Phone interviews with project officers in Darfur/Chad camps working with malaria and cholera patients are available over the weekend + photos of malaria patients in Darfur.
Spokespeople are available from all aid DEC charity agencies including those just off the plane from Darfur/Chad.
I have spoken with your Met weather team who is able to provide visual weather predictions of the rainfall in Darfur / Chadover the next few months.
DEC AGENCIES URGE PUBLIC TO KEEP GIVING TO HELP THOSE IN NEED BEFORE DOWNPOURS ARRIVE
Health needs in Darfur and Chadare greater than ever after four years of conflict and could escalate further if the impending rains lead to cholera and malaria outbreaks, aid agencies warned today.
During last year's rainy season there was a 130% increase in the number of malaria cases at health facilities in South Darfurrun by one of the DEC agencies, Merlin. More than 7,500 malaria patients in total were treated at eight clinics from June to October.
In the same period last year, more than 2,000 cholera cases were recorded across North, South and West Darfur, according to the World Health Organisation, as an outbreak of the disease spread rapidly from Khartoumin April to Darfurand other regions during the rainy season.
With aid agencies already battling to construct and maintain clean water supply lines, the downpours expected within the next four weeks could lead to further contamination of water sources. The result – pools of stagnant water which provide ideal breeding sites for mosquitoes and increase the risks of fatal diseases.
It is vital that aid agencies act now to pre-position stocks of medicines and other medical equipment to prepare for the epidemics that the rains can bring. Merlin is already distributing insecticide-treated mosquito nets to pregnant women and mothers with young children to help prevent malaria.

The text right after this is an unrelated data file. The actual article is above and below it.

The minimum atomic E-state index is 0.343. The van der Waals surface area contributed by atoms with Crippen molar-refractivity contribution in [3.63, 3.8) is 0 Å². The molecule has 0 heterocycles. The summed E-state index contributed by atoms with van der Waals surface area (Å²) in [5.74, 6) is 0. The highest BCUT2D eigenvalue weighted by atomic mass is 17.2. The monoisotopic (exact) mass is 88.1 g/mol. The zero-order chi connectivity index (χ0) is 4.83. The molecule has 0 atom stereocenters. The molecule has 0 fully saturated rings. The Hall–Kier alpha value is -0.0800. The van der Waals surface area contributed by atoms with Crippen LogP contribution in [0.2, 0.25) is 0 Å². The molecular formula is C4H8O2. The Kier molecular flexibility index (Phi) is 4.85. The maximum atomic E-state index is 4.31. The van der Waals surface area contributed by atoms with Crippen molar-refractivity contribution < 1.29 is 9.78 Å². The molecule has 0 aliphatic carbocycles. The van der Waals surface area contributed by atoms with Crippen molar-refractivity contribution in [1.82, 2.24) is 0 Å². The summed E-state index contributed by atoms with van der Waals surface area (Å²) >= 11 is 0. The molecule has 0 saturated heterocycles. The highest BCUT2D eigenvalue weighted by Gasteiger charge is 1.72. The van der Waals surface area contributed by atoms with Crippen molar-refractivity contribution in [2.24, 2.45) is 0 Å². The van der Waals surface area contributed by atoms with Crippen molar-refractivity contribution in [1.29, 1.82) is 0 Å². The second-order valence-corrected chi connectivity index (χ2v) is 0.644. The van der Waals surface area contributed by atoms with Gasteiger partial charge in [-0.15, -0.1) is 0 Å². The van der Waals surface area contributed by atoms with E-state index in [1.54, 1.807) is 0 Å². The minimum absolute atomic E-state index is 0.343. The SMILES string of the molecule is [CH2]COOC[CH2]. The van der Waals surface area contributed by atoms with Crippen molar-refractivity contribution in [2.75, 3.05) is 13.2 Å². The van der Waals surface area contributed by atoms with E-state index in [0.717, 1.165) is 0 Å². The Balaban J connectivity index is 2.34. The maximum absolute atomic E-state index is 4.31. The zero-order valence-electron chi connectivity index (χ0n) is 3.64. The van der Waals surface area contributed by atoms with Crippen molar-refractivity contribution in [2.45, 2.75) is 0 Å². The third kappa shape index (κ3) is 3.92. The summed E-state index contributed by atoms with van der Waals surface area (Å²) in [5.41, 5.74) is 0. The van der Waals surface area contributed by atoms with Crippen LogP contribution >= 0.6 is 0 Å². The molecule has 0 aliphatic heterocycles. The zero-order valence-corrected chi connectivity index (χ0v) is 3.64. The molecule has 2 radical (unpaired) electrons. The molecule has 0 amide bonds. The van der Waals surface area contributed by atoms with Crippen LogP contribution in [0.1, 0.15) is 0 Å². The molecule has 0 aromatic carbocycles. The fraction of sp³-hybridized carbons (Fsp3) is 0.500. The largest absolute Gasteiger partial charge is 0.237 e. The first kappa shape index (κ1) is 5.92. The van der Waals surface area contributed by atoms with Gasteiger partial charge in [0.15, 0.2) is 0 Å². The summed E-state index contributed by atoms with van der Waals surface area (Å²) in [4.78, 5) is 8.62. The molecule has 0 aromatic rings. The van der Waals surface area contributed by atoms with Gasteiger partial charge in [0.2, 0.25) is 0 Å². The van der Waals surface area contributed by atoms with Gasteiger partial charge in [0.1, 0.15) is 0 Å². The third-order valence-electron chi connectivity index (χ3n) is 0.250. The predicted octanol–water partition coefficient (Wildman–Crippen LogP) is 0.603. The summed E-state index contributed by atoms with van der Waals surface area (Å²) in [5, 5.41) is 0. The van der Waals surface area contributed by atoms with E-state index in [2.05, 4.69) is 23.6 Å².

The rains also mean that older people in need of medical care at home are harder to reach. A recent survey by Help the Aged in five camps in west Darfurfound that around two-thirds of older people faced problems getting around and many were unable to leave their homes. Help the Aged is providing vital care to these older people through a network of home visitors and a medical referral system operated by donkey carts.
What your money could buy:
£50 could provide medical treatment for 40 adults with malaria
£70 could buy long-lasting mosquito nets for 10 families
£315 could buy a donkey cart to bring vital health services to older people who struggle to access health care.
You can donate to the Darfurand Chad Crisis Appeal by calling 0870 60 60 900 (national call rates), visiting www.dec.org.uk or donating at any post office or high street bank. Cheques made payable to Darfur and Chad Crisis can be sent to POBOX 999, London, EC3A 3AA.
"After four years of conflict, the health needs in Darfur and Chadare greater than ever," said Linda Edwards, Merlin's Country Director in Darfur. "More than two million people are displaced and living in desperate conditions, with little access to health care. DEC agencies urgently need more funds to provide medical aid to even more vulnerable people and to save more lives."
Notes to editors:
- On May 24, the UK's leading international aid charities joined forces to launch an appeal to raise funds to help people affected by the growing crisis in Darfur, Chadand Central African Republic.
- The DEC Agencies involved in this appeal are: British Red Cross, Cafod, CARE International UK, Christian Aid, Concern Worldwide, Help the Aged, Islamic Relief, Merlin, Oxfam, Save the Children, Tearfund and World Vision